Douglas Holtz-Eakin was introduced to me years ago at a dinner of friends organized by Democrat and economic wunderkind Adam Posen who is a senior staff member at the Peterson Institute for International Economics. I liked him instantly and still do.
I say that hesitantly because too much blog-hugging from TWN can hurt the perceived legitimacy of people on the right and the left that I have supported and endorsed in the past. I once tried to help R. Nicholas Burns out in a possible bid to move up to the vacant Deputy Secretary of State post by doing a hit job on him. Many of my readers excoriated me — but when I ran into Nick Burns at the British Ambassador’s home, he walked up and said, “I knew what you were trying to do — and thank you.” I like the complex thinkers.
But Holtz-Eakin, who is now exploring the flora and fauna of Wasilla, Alaska, was perhaps one of the least partisan directors of the Congressional Budget Office in its history — though I’d give high marks to the incumbent Peter Orszag as well.
For a very long time — both before John McCain’s campaign melted down in the John Weaver-McCain split and then again when it was resurrected under Rick Davis — Holtz-Eakin has been the domestic policy adviser to John McCain’s campaign.
I know him. He’s a straight-shooter, but Joe Klein is trying to tease out a real gap between what the straight-shooting, straight talk express type guy Holtz-Eakin is on fiscal and tax issues and contrast them with the apparently less straight-talking than he used to be John McCain.
Holtz-Eakin apparently told Fortune columnist Matt Miller:
“It’s arithmetic.” Federal revenue today is 18.8 percent of GDP and federal spending is 20 percent. Holtz-Eakin observes that “the pressure are there” to lift spending [on entitlement programs, mostly] and taxes to 23 or 24 percent of GDP by around 2020, and to as much as 27 percent if health costs remain out of control.
Then, Klein and Mark Halperin’s “The Page” contrast this with another statement from Holtz-Eakin:
Asked why Republicans still insist they’ll cut taxes, he says, “It’s the brand, and you don’t dilute the brand.”
I am told by someone close to the amiable Holtz-Eakin that one of the odd things about these pair of quotes is that they were most likely made in very different venues, perhaps years apart. (I haven’t confirmed this with Matt Miller but the assertion was made by someone close to Holtz-Eakin to me)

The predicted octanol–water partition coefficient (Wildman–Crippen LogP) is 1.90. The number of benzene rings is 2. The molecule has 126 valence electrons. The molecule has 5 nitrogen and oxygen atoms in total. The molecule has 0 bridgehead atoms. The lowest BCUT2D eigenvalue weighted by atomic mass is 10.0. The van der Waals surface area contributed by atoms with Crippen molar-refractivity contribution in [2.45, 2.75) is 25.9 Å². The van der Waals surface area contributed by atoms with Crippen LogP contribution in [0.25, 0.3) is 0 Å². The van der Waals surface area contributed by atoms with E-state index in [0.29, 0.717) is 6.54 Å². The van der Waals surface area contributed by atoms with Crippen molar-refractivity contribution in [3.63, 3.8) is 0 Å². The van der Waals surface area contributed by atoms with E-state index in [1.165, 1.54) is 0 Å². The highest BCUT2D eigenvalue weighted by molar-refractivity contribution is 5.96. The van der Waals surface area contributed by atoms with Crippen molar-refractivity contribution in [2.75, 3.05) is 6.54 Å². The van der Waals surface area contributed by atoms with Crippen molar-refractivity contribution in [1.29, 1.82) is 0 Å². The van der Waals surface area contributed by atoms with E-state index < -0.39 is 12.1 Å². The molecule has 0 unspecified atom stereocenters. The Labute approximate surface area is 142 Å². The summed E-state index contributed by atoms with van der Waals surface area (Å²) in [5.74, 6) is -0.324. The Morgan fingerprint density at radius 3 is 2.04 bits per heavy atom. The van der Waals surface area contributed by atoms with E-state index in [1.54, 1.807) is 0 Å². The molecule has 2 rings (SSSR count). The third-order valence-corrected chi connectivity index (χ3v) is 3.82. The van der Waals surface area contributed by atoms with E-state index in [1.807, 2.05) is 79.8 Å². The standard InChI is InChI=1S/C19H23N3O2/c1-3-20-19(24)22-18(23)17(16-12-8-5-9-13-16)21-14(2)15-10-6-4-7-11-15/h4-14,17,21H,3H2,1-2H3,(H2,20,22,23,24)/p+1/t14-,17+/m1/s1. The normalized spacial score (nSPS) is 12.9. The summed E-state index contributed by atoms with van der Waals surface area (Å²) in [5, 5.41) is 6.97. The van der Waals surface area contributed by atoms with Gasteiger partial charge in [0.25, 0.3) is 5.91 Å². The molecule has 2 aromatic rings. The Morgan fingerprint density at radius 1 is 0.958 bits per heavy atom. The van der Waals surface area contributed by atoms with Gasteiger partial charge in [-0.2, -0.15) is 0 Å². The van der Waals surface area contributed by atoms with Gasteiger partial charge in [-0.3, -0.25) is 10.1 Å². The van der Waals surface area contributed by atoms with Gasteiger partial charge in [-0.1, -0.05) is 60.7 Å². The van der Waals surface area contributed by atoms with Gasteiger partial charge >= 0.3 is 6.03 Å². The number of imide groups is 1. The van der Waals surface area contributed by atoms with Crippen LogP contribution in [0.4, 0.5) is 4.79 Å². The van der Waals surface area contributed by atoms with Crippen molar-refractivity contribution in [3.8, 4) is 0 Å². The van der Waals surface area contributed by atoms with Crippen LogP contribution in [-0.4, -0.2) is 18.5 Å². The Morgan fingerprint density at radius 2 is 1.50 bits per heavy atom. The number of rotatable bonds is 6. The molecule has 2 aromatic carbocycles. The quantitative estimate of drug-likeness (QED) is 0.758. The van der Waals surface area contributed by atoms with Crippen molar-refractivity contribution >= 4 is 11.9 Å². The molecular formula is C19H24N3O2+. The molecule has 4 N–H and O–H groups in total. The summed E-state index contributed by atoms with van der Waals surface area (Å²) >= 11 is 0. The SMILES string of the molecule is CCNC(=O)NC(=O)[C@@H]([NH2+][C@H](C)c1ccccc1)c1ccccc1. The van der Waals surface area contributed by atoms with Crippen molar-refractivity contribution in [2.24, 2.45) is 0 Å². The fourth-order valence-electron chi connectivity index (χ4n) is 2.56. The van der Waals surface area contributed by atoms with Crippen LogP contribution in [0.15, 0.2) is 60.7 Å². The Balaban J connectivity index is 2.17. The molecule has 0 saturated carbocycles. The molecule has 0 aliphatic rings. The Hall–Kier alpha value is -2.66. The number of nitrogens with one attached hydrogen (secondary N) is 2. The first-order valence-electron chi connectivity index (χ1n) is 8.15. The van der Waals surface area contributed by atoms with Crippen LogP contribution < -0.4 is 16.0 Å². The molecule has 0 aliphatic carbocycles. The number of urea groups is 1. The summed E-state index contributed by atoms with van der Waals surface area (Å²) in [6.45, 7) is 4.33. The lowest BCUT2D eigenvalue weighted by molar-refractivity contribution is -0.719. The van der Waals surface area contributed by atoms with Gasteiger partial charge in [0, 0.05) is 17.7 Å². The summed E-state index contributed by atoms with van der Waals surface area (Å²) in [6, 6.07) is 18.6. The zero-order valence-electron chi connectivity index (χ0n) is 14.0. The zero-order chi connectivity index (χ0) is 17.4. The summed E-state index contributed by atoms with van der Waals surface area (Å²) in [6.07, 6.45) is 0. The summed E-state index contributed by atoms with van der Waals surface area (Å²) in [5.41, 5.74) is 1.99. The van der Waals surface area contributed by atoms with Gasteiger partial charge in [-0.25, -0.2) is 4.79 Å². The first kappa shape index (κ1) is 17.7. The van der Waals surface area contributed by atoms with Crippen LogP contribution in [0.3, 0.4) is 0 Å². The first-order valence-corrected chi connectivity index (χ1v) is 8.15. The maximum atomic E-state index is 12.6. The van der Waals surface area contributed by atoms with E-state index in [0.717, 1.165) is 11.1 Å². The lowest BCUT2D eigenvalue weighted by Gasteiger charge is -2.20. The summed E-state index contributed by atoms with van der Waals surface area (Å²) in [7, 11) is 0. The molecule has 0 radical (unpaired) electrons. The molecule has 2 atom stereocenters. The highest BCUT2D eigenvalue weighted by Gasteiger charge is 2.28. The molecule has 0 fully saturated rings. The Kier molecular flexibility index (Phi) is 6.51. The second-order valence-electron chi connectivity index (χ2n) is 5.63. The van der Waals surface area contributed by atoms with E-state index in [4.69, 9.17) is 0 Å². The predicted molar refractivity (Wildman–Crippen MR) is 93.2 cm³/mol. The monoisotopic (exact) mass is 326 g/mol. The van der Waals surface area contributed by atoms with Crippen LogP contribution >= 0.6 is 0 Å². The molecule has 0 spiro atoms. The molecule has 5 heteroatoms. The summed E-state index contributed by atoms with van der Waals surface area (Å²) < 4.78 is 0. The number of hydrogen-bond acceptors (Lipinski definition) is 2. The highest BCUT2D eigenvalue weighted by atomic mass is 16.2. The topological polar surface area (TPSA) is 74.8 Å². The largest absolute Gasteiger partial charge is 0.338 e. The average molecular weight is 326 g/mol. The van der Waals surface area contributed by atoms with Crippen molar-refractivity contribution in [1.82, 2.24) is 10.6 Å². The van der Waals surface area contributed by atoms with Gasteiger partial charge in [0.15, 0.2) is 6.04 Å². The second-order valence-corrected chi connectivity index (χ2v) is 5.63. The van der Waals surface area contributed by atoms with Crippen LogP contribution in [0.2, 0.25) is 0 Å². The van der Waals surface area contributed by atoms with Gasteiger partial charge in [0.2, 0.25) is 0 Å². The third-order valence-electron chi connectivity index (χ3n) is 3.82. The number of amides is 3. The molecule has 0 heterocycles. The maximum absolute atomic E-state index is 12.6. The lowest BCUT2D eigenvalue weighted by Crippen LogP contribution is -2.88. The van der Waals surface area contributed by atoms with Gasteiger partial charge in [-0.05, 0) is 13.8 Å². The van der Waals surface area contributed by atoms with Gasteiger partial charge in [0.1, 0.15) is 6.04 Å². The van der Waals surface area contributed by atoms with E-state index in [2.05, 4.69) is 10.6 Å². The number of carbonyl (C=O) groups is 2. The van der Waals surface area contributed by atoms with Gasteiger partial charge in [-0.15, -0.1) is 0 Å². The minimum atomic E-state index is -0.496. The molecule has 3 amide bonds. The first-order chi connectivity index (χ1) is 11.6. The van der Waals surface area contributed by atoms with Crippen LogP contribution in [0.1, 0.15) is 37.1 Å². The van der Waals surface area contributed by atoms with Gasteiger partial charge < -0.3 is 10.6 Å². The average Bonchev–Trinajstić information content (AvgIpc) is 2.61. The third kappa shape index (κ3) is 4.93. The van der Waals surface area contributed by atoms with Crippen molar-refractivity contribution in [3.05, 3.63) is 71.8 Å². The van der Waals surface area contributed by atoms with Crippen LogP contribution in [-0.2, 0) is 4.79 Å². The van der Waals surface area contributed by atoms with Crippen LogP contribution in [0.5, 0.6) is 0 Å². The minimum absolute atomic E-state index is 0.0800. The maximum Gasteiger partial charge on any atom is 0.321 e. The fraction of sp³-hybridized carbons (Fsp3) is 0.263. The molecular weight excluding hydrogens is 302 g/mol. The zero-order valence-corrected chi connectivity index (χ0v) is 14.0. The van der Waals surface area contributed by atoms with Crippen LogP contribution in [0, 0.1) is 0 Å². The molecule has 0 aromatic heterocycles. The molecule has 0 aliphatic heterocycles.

I have to admit that I occasionally dig into the work and thinking of campaign staff advisers as well because they are “general” benchmarks to help understand the thinking and direction of a candidate. I think Jason Furrman’s work and appointment was an interesting benchmark to understand some aspects of Obama’s economic thinking. I think that knowing that Randy Scheunemann is a key adviser to McCain is also essential to understanding McCain’s vector on foreign policy.
But they don’t explain everything, not by far — and it may not be completely fair to make the candidate responsible for the views of his staff. They are not the same, not identical.
This reminds me of a story that Henry Kissinger has told on a few occasions — usually at Nixon Center dinners I have attended.
Kissinger states that when he was serving as Nelson Rockefeller’s foreign policy adviser in his campaign in the 1968 race, he was reluctant to join Nixon who had called to have a meeting with him after Rockefeller had been knocked out of the Republican primary by Nixon.
Kissinger apparently called Rockefeller and asked what he should do – hoping to remain loyal to Rockefeller and also cognizant that he and Nixon may not be on exactly the same policy page.
According to Kissinger, Nelson Rockefeller said “Of course go see him. Nixon is taking a hell of a bigger chance on you — than you are on him.”
That’s the way it is between advisers and candidates. They are not identical and shouldn’t be weighed that way.
But it is interesting to know that Holtz-Eakin is now going to provide some key policy support for Sarah Palin.
Now that gap — thin or big — would be fun to know more about.
And also, could someone up with Doug Holtz-Eakin in Wasilla send me a picture of him with a totem pole?
— Steve Clemons